Field Notes Issue #14 – June 14th, 2020

June 14th, 2020 | Posted by ww-seva2 in field notes

Newsletter by Krishna Kshetra Swami, Issue #14 – June 14th, 2020


Friendship is a good thing. When it is seen amongst devotees, it attracts more devotees. I will tell you a nice story. I do not know if it is from the Christian tradition or the Jewish tradition, or a combination of both. It is an interreligious story.

There was a monastery where there were one abbot and five monks. They were quite elderly and becoming more and more aware of the fact that they were getting older and older and one after another they would probably make their “exit stage left”, as we say in English. They were concerned, “What to do? We are not getting any new bhaktas!”

It occurred to the abbot that there is one, we would say, sadhu, who occasionally visits one place in the forest, a Jewish rabbi, who sometimes goes on a retreat, just by himself. The abbot thought, “Maybe I should go and visit him. Who knows, maybe he has some good advice for our monastery.”

And so, he goes to visit the rabbi one day, and they have a very sweet conversation and then the abbot brings up this subject and says, “You know, we are becoming concerned what to do considering we are all getting older and not getting any new bhaktas.” And the rabbi was very sympathetic and he said, “Well, I don’t have any practical advice, but there is one thing I would like to say.” The abbot said, “Please, tell, what is it!” The rabbi answered, “Amongst six of you, there is… one of you is the Messiah!”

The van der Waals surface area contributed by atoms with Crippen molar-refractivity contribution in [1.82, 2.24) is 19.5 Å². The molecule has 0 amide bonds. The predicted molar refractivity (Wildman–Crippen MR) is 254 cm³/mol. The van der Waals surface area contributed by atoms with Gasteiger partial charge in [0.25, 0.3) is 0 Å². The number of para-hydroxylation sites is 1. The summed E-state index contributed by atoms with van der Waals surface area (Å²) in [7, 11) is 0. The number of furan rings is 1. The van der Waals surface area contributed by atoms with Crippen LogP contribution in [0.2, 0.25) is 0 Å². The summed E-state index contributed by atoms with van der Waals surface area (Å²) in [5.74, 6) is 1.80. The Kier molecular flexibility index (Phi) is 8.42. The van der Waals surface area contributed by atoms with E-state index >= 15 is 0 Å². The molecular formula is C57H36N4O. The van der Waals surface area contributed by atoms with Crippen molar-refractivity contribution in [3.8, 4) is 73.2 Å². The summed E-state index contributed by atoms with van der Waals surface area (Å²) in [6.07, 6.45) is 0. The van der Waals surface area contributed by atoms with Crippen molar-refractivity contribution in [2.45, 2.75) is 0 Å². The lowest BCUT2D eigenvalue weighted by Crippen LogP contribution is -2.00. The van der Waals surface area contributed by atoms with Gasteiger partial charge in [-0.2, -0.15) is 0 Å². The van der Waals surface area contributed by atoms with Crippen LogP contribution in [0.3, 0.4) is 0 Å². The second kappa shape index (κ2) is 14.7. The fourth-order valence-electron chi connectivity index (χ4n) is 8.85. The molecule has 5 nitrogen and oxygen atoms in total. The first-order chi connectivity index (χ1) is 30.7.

The abbot goes back to the group of five monks and reports. They knew he went for some advice and they were interested what the sadhu would say. “Well,” replied the abbot, “he said that one of us is the Messiah!” And they all looked at each other and everyone said to himself, “Well, the Messiah would not be that one, he is so goofy sometimes. And this one, he speaks so… And this one, you know, he always burns the sabji… But then again…” they thought, “Maybe the cook… Even if he always burns the sabji, still maybe, how do I know? And on the other side, one of us… one of us… would that mean that I am the Messiah? No, that could not be me! But then again, maybe he is? I better start behaving myself properly!”

Each one of the six was thinking like this. And so, they started to interact with each other as if one of them was the Messiah. The story goes on, for some time they are interacting in this way and people are visiting the monastery because of the church, but also now because of the atmosphere amongst these monks people started to stay a bit longer and ask the monks questions. They interacted with the monks. And then they felt good and they interacted with others, saying, “These monks, they are really good. You should go and visit these monks. There is something about them.” And gradually, gradually people came and said, “I want to join you guys.” And in this way the monastery flourished…